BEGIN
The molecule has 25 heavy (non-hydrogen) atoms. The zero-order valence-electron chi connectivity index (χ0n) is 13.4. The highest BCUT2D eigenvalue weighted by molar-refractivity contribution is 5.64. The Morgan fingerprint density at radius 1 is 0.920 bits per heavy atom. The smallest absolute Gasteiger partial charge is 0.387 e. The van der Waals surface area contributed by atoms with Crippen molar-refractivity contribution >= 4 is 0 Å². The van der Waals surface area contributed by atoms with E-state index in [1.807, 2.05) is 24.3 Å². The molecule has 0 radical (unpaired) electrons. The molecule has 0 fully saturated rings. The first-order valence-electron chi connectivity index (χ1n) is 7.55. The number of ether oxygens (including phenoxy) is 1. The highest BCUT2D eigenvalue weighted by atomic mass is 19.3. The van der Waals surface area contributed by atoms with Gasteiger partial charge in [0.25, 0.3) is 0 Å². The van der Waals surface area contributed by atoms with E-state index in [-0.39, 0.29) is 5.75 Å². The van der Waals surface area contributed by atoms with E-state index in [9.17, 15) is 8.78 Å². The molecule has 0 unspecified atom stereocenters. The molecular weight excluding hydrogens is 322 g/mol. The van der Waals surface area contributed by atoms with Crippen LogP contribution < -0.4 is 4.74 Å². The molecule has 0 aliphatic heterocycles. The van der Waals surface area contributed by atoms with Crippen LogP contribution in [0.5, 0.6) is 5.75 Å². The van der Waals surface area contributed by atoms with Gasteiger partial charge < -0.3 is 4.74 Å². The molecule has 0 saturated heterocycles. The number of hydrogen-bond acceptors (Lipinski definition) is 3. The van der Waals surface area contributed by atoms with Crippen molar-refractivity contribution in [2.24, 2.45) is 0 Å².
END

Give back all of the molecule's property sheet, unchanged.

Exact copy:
The molecule has 25 heavy (non-hydrogen) atoms. The zero-order valence-electron chi connectivity index (χ0n) is 13.4. The highest BCUT2D eigenvalue weighted by molar-refractivity contribution is 5.64. The Morgan fingerprint density at radius 1 is 0.920 bits per heavy atom. The smallest absolute Gasteiger partial charge is 0.387 e. The van der Waals surface area contributed by atoms with Crippen molar-refractivity contribution >= 4 is 0 Å². The van der Waals surface area contributed by atoms with E-state index in [1.807, 2.05) is 24.3 Å². The molecule has 0 radical (unpaired) electrons. The molecule has 0 fully saturated rings. The first-order valence-electron chi connectivity index (χ1n) is 7.55. The number of ether oxygens (including phenoxy) is 1. The highest BCUT2D eigenvalue weighted by atomic mass is 19.3. The van der Waals surface area contributed by atoms with Gasteiger partial charge in [0.25, 0.3) is 0 Å². The van der Waals surface area contributed by atoms with E-state index in [-0.39, 0.29) is 5.75 Å². The van der Waals surface area contributed by atoms with E-state index in [9.17, 15) is 8.78 Å². The molecule has 0 unspecified atom stereocenters. The molecular weight excluding hydrogens is 322 g/mol. The van der Waals surface area contributed by atoms with Crippen LogP contribution < -0.4 is 4.74 Å². The molecule has 0 aliphatic heterocycles. The van der Waals surface area contributed by atoms with Crippen LogP contribution in [0.5, 0.6) is 5.75 Å². The van der Waals surface area contributed by atoms with Gasteiger partial charge < -0.3 is 4.74 Å². The molecule has 0 saturated heterocycles. The number of hydrogen-bond acceptors (Lipinski definition) is 3. The van der Waals surface area contributed by atoms with Crippen molar-refractivity contribution in [2.24, 2.45) is 0 Å².